In this step, other comments are also possible, such as e.g., regarding use, but will be considered in the next steps of the authorization process.
     

    Public discussion in step 2):

    In this part of the public debate, the European Chemical Agency is particularly welcome to comment on the transitional provisions and those uses that could be exempted from authorization requirements. When proposing such exceptions, the conditions laid down in the second paragraph of Article 58 shall be taken into account; this is, for example, that there is already specific EU legislation (not just national) that ensures that the risk arising from certain legislation is already adequately controlled.
     

    Public discussion in step 3):

    For substances included in the authorization list (Annex XIV of REACH), manufacturers, importers and downstream users must submit an application to ECHA if they wish to continue using after the date set out in Annex XIV. This third step of the application for authorization involves an 8-week public discussion on alternative substances or technologies for the use of substances subject to authorization for which an application for authorization has been submitted to ECHA.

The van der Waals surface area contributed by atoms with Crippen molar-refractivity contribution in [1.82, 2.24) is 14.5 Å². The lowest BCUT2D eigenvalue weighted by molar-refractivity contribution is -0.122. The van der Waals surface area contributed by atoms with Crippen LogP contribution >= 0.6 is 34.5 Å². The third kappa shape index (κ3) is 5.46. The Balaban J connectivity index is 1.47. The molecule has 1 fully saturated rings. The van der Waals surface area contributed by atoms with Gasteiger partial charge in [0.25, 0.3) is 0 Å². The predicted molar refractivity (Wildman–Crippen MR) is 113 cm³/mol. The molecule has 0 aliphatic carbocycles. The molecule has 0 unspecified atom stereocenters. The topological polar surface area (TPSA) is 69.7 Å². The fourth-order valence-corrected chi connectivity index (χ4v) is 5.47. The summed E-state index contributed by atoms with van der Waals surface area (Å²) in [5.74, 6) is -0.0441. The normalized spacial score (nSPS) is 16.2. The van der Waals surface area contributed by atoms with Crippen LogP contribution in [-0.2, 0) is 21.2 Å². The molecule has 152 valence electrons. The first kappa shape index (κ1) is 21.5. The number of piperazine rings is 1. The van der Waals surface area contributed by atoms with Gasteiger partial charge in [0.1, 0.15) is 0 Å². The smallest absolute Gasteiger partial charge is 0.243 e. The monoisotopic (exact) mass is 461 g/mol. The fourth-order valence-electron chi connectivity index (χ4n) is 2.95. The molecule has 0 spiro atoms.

Applications for authorization shall be submitted to the European Chemicals Agency. At the end of the authorization process is the European Commission, which decides to approve or refuse to obtain an authorization.

    Legal basis

  • Detergents are products that have a cleaning function and are intended for cleaning textiles or hard surfaces. They can be in any physical form (liquid, powder, paste, pieces ...) and can be intended for both domestic and industrial use. The term "detergent" also includes auxiliary cleaning and washing agents, e.g., products intended for pre-washing, bleaching and rinsing laundry, fabric softeners, etc.

    The trade of detergents in the Republic of Slovenia (and the EU) is regulated by the European Regulation (EC) No 648/2004 of the European Parliament and of the Council of 31 March 2004 on detergents. This Regulation is directly applicable, and for its implementation, the Government of the Republic of Slovenia issued the Decree on the Implementation of the Regulation (EC) of the European Parliament and the Council on Detergents (Official Gazette of the Republic of Slovenia, No. 66/2005).
     

    Restrictions on surfactants